Let's Talk Frame Saws

Let's talk frame saws.

Common enough in Europe, uncommon in the United States, the frame saw is typically seen as a simple wooden frame for holding a blade that looks as if it was chopped from a bandsaw blade. Frame saws are incredibly useful tools. Capable of ripping, crosscutting, cutting on a curve and more depending on the blade and frame configuration. Fellow saws and turning saws are but two of the less common variations.

Herewith three pages from the Peugeot Freres 1938 catalog, formerly of my collection. You can find the entire catalog along with a trade marks list and an Archive trade catalog. You can find the full catalog and more in this blog post.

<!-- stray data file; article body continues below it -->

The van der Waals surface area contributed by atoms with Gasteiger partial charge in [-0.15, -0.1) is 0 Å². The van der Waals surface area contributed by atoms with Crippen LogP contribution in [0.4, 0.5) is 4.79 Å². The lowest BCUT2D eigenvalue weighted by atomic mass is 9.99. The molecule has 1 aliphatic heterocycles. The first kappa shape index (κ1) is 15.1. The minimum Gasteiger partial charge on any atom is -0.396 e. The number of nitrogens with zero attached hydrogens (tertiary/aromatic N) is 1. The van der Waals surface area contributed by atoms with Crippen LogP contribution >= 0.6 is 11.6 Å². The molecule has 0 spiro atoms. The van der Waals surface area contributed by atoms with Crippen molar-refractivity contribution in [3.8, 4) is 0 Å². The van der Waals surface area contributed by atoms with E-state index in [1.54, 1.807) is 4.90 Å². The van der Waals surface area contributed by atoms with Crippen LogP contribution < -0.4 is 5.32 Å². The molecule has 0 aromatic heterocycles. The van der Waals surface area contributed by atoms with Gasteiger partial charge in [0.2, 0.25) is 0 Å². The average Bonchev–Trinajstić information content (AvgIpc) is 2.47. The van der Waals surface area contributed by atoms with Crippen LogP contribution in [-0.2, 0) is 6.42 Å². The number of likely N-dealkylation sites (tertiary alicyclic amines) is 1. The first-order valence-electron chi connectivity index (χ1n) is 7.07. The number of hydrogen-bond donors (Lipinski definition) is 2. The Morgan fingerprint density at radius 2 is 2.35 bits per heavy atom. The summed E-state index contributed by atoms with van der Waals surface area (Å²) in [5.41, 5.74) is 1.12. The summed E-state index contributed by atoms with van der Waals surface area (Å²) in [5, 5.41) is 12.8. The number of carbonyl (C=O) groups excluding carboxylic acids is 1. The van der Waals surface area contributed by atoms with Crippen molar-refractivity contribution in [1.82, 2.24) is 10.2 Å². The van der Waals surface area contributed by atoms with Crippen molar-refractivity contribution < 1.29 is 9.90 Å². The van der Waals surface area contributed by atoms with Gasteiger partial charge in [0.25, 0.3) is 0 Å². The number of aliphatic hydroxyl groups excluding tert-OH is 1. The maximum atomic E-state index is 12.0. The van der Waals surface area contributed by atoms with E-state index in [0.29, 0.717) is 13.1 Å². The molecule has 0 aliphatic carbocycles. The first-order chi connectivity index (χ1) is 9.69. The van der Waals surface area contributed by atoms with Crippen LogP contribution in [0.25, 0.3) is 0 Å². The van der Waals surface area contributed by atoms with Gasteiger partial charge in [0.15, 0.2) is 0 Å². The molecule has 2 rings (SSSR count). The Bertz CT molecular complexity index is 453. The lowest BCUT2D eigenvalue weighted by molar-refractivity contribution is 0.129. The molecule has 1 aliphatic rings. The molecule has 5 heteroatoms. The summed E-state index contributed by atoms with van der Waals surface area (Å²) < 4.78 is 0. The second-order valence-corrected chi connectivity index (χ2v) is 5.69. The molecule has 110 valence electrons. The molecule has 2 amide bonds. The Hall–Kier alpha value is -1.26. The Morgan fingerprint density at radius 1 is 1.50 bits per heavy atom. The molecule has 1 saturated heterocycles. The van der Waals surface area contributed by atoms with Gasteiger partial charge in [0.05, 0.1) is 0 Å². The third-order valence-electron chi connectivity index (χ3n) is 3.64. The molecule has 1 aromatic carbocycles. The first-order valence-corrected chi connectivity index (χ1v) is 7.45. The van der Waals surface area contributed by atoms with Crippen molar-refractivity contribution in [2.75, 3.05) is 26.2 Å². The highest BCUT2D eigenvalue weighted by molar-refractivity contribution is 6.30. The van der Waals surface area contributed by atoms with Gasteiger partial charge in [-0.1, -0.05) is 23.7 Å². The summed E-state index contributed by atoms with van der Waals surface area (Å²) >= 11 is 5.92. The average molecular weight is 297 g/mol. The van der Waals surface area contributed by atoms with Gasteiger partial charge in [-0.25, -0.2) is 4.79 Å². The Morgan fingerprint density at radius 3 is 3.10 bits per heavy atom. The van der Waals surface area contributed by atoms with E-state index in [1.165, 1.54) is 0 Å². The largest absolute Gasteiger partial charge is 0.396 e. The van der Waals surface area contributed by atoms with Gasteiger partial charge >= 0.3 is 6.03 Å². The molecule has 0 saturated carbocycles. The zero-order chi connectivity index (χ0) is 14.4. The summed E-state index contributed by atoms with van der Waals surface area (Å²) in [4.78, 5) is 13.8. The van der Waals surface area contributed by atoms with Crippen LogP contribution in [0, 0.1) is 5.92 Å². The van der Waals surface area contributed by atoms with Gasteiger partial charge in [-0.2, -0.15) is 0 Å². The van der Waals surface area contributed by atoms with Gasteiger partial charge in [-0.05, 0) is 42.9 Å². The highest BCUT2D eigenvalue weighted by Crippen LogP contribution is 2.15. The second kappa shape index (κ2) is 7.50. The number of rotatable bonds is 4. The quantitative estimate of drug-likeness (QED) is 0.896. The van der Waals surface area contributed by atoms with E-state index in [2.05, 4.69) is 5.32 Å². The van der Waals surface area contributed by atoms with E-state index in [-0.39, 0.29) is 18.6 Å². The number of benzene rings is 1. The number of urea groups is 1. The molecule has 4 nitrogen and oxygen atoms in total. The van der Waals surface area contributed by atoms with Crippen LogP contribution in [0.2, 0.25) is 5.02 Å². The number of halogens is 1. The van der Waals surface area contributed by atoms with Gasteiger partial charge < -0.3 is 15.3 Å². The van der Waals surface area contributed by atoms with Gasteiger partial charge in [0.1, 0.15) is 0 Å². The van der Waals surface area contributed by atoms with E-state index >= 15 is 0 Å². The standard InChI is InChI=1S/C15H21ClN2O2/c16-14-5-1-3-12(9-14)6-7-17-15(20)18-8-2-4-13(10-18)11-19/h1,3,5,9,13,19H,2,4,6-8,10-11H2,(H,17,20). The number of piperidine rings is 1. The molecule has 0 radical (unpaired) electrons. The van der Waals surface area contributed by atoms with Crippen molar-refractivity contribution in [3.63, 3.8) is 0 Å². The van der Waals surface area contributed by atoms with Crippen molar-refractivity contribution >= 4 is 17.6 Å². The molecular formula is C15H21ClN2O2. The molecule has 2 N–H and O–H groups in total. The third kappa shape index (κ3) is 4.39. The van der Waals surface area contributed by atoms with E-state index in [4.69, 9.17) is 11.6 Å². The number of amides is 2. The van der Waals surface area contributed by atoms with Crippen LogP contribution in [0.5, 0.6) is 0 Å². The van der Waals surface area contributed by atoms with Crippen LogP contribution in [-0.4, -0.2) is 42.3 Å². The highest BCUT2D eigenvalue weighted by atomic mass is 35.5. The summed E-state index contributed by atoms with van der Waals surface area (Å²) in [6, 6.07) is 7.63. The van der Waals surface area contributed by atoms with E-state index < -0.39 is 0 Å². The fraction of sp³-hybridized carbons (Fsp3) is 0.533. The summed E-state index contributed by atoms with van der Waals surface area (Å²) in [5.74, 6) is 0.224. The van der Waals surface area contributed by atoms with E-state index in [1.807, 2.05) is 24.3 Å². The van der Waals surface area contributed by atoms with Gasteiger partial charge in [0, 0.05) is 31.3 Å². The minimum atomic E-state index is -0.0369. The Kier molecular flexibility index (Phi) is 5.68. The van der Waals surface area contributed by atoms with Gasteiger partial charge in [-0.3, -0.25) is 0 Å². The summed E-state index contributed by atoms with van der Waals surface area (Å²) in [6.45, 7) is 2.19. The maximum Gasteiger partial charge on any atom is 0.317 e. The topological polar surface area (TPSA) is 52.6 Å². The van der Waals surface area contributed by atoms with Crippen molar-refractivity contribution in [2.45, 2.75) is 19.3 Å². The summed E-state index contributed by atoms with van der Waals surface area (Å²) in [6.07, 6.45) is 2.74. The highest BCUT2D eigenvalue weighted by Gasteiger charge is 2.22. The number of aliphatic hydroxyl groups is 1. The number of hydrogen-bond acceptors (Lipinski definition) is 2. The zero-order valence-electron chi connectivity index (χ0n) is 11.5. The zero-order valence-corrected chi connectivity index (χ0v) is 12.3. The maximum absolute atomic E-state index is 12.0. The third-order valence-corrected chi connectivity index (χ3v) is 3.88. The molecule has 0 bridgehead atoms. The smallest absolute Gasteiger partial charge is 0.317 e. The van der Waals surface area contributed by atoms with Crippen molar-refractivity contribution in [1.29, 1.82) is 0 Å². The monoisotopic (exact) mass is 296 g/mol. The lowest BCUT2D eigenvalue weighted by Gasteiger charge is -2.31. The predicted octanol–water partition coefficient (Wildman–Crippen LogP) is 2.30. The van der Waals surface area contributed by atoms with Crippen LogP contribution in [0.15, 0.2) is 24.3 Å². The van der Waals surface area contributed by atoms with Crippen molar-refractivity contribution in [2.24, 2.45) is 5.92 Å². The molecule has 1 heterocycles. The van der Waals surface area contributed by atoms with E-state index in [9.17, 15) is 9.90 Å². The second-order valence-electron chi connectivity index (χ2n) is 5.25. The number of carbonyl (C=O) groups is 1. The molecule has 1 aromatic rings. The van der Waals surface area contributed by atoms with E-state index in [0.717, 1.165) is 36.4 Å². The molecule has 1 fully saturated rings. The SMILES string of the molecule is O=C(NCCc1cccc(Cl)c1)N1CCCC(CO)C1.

1. The key making these saw work well is the distance between the arms should be just a little more that the distance between arms at the blade. Increasing tension passed the the point where the arms are at 90 degrees to the blade forces a curve into the blade causing the saw to cut off the line. Increased tension passed 90 degrees puts more stress on the saw blade’s tooth line than the back of the bade. You find the saw inaccurate. The natural response is to increase tension. The saw cuts worse. Instead try putting end grain shims between the arms and the stretcher. Now retention the saw ( as per frank klauzs instructions) and try again.


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